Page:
Multi-racial boarding schools successfully encouraging unity, forum told

The focus of the Asrama Malaysia programme is to encourage racial and religious tolerance by having students of all races live and carry out activities under one roof.

KUALA LUMPUR: A former boarding school head today pointed to the success of a multi-racial boarding school programme in promoting unity through education.

Muhd Shukri Kamarudin, the deputy director of the boarding school sub-unit under the Education Department of the Federal Territories and Kuala Lumpur (JPWPKL), said the education ministry’s Asrama Malaysia (formerly known as Asrama 1Malaysia) programme had led to greater understanding and harmony among the schoolchildren involved.

Four boarding schools – Victoria Institution in Kuala Lumpur, SMK (P) Sultan Ibrahim in Johor, SMK Maktab Sabah in Kota Kinabalu, and Kolej Tun Datu Tuanku Haji Bujang in Miri – are participating in the programme started in 2010.

Shukri, who was the third dean of the Victoria Institution boarding school from 2013 to 2017, said the focus of the programme was to encourage racial and religious tolerance by having students of all races live and carry out activities under one roof.

“Children spend a lot of their time in schools, but if they are in boarding schools the hours spent at the school continue after schooling hours, as they also sleep at the boarding school. If there are 11,000 hours in a year, 57% of that is spent at the dormitories,” he told a forum on encouraging unity through education organised by Yayasan Perpaduan Malaysia at the International Institute of Islamic Thought and Civilisation.

The forum was attended by members of civil society and the public. Some of their suggestions will be included in a resolution to be drafted by Yayasan Perpaduan. The resolution will be submitted to the ministry of education and the Department of National Unity and Integration.

Shukri listed programmes carried out in the boarding schools, such as community service programmes, modules teaching traditional dances and languages such as Bahasa Malaysia, Tamil, and Mandarin, and open houses that were held during every festive season.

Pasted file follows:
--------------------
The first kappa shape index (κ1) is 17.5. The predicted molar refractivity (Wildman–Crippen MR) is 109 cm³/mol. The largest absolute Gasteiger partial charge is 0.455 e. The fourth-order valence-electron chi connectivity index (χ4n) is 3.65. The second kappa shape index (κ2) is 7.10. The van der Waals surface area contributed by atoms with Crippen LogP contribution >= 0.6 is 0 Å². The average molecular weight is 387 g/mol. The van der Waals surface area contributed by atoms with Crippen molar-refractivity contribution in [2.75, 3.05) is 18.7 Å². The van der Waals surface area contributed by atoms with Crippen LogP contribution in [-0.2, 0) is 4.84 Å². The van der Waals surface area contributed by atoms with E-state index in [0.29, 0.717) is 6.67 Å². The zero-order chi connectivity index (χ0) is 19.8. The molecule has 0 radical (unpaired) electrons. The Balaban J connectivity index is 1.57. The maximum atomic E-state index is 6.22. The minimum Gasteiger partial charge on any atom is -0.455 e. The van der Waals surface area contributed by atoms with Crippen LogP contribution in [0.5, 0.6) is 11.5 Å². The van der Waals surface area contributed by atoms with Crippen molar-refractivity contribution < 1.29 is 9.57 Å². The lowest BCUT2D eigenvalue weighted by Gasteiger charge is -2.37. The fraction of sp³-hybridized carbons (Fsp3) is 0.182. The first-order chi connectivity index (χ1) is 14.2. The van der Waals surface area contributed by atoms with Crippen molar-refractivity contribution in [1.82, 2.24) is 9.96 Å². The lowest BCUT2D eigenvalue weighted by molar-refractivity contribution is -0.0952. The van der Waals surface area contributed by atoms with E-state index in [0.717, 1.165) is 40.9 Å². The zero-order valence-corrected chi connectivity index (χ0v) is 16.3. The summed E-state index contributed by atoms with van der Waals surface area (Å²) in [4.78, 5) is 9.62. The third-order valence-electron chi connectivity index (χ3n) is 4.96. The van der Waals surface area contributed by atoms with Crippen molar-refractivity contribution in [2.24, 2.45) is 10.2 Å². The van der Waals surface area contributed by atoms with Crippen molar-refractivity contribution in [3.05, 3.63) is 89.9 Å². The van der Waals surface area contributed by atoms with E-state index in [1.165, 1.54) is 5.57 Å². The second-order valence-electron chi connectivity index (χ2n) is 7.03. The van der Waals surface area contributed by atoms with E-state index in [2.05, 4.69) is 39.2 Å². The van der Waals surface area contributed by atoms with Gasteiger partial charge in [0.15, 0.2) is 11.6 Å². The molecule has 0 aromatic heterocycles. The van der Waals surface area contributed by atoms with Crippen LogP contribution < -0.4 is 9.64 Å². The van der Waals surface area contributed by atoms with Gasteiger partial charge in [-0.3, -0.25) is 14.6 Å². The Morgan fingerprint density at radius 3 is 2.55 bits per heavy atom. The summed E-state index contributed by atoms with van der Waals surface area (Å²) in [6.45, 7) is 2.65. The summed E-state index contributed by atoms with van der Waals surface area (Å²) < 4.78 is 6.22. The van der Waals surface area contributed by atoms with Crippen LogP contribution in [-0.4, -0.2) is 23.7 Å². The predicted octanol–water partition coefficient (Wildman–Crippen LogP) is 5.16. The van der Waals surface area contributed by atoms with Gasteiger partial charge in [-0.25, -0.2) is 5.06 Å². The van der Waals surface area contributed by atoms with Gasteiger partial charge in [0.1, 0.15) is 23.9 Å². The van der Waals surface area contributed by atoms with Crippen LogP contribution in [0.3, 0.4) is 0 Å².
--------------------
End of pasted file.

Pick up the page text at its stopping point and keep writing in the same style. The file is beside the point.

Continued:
“There are no classes teaching the different cultures, but they participate in modules and get credit points (for their academic performance) if they learn new languages or the traditional dance of a different culture.

“That is how unity is achieved. Not by learning a specific module but through them spending time together in their dormitories, because they see and talk to each other every day,” he said.

He added that even Form 1 students who were from vernacular or Malay-majority national schools would eventually learn to mix with other races once they reached Form 4 or Form 5.

“In the beginning, they may stick with their own groups, we can’t deny that. They are simply used to it, and mixing around with other races may feel awkward,” he said.

However, he said there were challenges in ensuring continuing success of the programme as fewer and fewer Chinese and Indian parents were sending their children to attend the boarding schools. He said this was partly due to the fear among minority-group parents that their children might end up converting to Islam.

“I won’t deny that Asrama Malaysia may end up having more Malay students when there are fewer Chinese and Indian students wanting to apply. That will happen,” he said, adding that he feared the programme might become obsolete if only one race were to participate. He said, this was already happening in Victoria Institution.

Meanwhile, the head of the Education Policy Planning and Research Department at the ministry of education, Shamsudin Mohd, said there had always been policies encouraging unity from the time Malaysia achieved Independence.

Unity was also a core policy in the Malaysian Education Development Plan (PPPM) 2013-2025, he said.

Shamsudin said parents and the community were responsible for informal education outside of schools. Acknowledging there were gaps between policy and implementation, he said: “If we want to close the gap there must be collaboration and we must help each other. We at the education sector have already set the foundation.

“Whenever there’s any issue, parents blame the ministry, but we must remember that education begins with us – as parents and as a community. We hope for collaboration,” he said, adding that parents and the media played a big role in encouraging unity.

On a related matter, he added that the ministry conducts a national study every two years to measure unity as defined in the policy.

“Under the PPPM 2003-2025, we measure it every two years. When we measure it, we have three main constructs; one in terms of respecting differences, another in terms of managing differences and the last in terms of accepting differences.”

He said the constructs were scored with different indices such as low, medium-low, medium-high and high, and the respondents were given questionnaires.

The pilot study was carried out in 2014, and the last was carried out in 2018. He said, so far there was still a gap, especially in the aspect of accepting differences.

“The trend was still similar. Unity among teachers and students is still hovering around the medium-high score, which measures between 5.1 to 7.5. For the construct of accepting differences, it is still in the medium-high range. This can be improved,” he added.